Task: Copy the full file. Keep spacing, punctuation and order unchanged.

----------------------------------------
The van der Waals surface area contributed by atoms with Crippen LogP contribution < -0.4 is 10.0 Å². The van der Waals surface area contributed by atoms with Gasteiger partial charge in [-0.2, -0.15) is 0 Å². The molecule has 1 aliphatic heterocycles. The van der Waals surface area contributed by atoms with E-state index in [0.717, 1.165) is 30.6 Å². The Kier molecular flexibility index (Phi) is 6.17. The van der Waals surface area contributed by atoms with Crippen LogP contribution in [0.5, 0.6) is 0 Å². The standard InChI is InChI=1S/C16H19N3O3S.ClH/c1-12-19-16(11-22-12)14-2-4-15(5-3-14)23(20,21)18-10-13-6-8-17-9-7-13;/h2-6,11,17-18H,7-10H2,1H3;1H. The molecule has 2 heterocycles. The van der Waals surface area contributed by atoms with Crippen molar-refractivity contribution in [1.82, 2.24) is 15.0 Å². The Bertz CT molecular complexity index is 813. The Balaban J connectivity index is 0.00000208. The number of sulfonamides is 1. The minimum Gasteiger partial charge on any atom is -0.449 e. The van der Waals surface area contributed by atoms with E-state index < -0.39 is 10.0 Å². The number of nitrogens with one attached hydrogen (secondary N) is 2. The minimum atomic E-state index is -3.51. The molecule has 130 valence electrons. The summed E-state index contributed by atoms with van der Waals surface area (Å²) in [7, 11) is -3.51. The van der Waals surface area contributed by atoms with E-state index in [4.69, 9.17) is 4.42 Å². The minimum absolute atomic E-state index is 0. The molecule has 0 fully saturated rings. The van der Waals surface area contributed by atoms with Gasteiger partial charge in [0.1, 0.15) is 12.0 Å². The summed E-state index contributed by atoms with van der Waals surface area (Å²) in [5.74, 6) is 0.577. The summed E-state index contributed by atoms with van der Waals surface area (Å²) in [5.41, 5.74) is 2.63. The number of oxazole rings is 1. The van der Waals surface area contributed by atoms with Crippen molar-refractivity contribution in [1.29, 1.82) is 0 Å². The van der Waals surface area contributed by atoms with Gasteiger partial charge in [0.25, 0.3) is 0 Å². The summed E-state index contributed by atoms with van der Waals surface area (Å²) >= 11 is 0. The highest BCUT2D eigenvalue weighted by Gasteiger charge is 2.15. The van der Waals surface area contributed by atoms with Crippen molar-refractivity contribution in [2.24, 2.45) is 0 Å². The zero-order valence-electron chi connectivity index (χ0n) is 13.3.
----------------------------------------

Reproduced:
The van der Waals surface area contributed by atoms with Crippen LogP contribution < -0.4 is 10.0 Å². The van der Waals surface area contributed by atoms with Gasteiger partial charge in [-0.2, -0.15) is 0 Å². The molecule has 1 aliphatic heterocycles. The van der Waals surface area contributed by atoms with E-state index in [0.717, 1.165) is 30.6 Å². The Kier molecular flexibility index (Phi) is 6.17. The van der Waals surface area contributed by atoms with Crippen LogP contribution in [0.5, 0.6) is 0 Å². The standard InChI is InChI=1S/C16H19N3O3S.ClH/c1-12-19-16(11-22-12)14-2-4-15(5-3-14)23(20,21)18-10-13-6-8-17-9-7-13;/h2-6,11,17-18H,7-10H2,1H3;1H. The molecule has 2 heterocycles. The van der Waals surface area contributed by atoms with Crippen molar-refractivity contribution in [1.82, 2.24) is 15.0 Å². The Bertz CT molecular complexity index is 813. The Balaban J connectivity index is 0.00000208. The number of sulfonamides is 1. The minimum Gasteiger partial charge on any atom is -0.449 e. The van der Waals surface area contributed by atoms with E-state index < -0.39 is 10.0 Å². The number of nitrogens with one attached hydrogen (secondary N) is 2. The minimum atomic E-state index is -3.51. The molecule has 130 valence electrons. The summed E-state index contributed by atoms with van der Waals surface area (Å²) in [7, 11) is -3.51. The van der Waals surface area contributed by atoms with E-state index in [4.69, 9.17) is 4.42 Å². The minimum absolute atomic E-state index is 0. The molecule has 0 fully saturated rings. The van der Waals surface area contributed by atoms with Gasteiger partial charge in [0.1, 0.15) is 12.0 Å². The summed E-state index contributed by atoms with van der Waals surface area (Å²) in [5.74, 6) is 0.577. The summed E-state index contributed by atoms with van der Waals surface area (Å²) in [5.41, 5.74) is 2.63. The number of oxazole rings is 1. The van der Waals surface area contributed by atoms with Crippen molar-refractivity contribution in [1.29, 1.82) is 0 Å². The van der Waals surface area contributed by atoms with Gasteiger partial charge in [0.25, 0.3) is 0 Å². The summed E-state index contributed by atoms with van der Waals surface area (Å²) >= 11 is 0. The highest BCUT2D eigenvalue weighted by Gasteiger charge is 2.15. The van der Waals surface area contributed by atoms with Crippen molar-refractivity contribution in [2.24, 2.45) is 0 Å². The zero-order valence-electron chi connectivity index (χ0n) is 13.3.